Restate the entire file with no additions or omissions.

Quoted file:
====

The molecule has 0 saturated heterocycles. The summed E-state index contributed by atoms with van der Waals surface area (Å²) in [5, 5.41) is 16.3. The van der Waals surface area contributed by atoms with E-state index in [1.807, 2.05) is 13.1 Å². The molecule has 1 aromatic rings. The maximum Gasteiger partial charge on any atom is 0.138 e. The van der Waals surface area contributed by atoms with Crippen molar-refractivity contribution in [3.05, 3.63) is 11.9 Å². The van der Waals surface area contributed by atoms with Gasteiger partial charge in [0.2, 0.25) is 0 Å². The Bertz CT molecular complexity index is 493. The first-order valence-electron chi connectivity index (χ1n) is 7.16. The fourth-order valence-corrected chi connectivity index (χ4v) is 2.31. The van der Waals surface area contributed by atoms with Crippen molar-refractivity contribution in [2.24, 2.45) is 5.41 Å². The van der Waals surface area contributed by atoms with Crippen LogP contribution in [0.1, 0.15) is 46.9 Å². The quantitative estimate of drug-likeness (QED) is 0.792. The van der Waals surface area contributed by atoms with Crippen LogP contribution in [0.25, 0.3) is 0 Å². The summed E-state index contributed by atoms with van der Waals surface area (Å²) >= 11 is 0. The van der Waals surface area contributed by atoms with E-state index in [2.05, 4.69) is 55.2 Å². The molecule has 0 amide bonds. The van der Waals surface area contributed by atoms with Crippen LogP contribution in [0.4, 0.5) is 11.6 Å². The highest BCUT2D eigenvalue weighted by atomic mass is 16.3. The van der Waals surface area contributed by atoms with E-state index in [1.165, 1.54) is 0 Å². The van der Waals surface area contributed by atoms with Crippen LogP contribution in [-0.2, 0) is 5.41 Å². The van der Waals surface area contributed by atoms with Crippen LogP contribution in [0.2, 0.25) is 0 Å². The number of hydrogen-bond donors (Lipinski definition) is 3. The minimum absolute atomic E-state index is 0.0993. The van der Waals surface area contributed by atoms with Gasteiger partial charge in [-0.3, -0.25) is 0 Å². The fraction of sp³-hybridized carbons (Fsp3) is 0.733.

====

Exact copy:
The molecule has 0 saturated heterocycles. The summed E-state index contributed by atoms with van der Waals surface area (Å²) in [5, 5.41) is 16.3. The van der Waals surface area contributed by atoms with E-state index in [1.807, 2.05) is 13.1 Å². The molecule has 1 aromatic rings. The maximum Gasteiger partial charge on any atom is 0.138 e. The van der Waals surface area contributed by atoms with Crippen molar-refractivity contribution in [3.05, 3.63) is 11.9 Å². The van der Waals surface area contributed by atoms with Gasteiger partial charge in [0.2, 0.25) is 0 Å². The Bertz CT molecular complexity index is 493. The first-order valence-electron chi connectivity index (χ1n) is 7.16. The fourth-order valence-corrected chi connectivity index (χ4v) is 2.31. The van der Waals surface area contributed by atoms with Crippen molar-refractivity contribution in [2.24, 2.45) is 5.41 Å². The van der Waals surface area contributed by atoms with Crippen LogP contribution in [0.1, 0.15) is 46.9 Å². The quantitative estimate of drug-likeness (QED) is 0.792. The van der Waals surface area contributed by atoms with Crippen LogP contribution in [0.25, 0.3) is 0 Å². The summed E-state index contributed by atoms with van der Waals surface area (Å²) >= 11 is 0. The van der Waals surface area contributed by atoms with E-state index in [2.05, 4.69) is 55.2 Å². The molecule has 0 amide bonds. The van der Waals surface area contributed by atoms with Crippen LogP contribution in [0.4, 0.5) is 11.6 Å². The highest BCUT2D eigenvalue weighted by atomic mass is 16.3. The van der Waals surface area contributed by atoms with E-state index in [1.165, 1.54) is 0 Å². The van der Waals surface area contributed by atoms with Crippen LogP contribution in [-0.2, 0) is 5.41 Å². The van der Waals surface area contributed by atoms with Crippen LogP contribution in [0.2, 0.25) is 0 Å². The number of hydrogen-bond donors (Lipinski definition) is 3. The minimum absolute atomic E-state index is 0.0993. The van der Waals surface area contributed by atoms with Gasteiger partial charge in [-0.3, -0.25) is 0 Å². The fraction of sp³-hybridized carbons (Fsp3) is 0.733.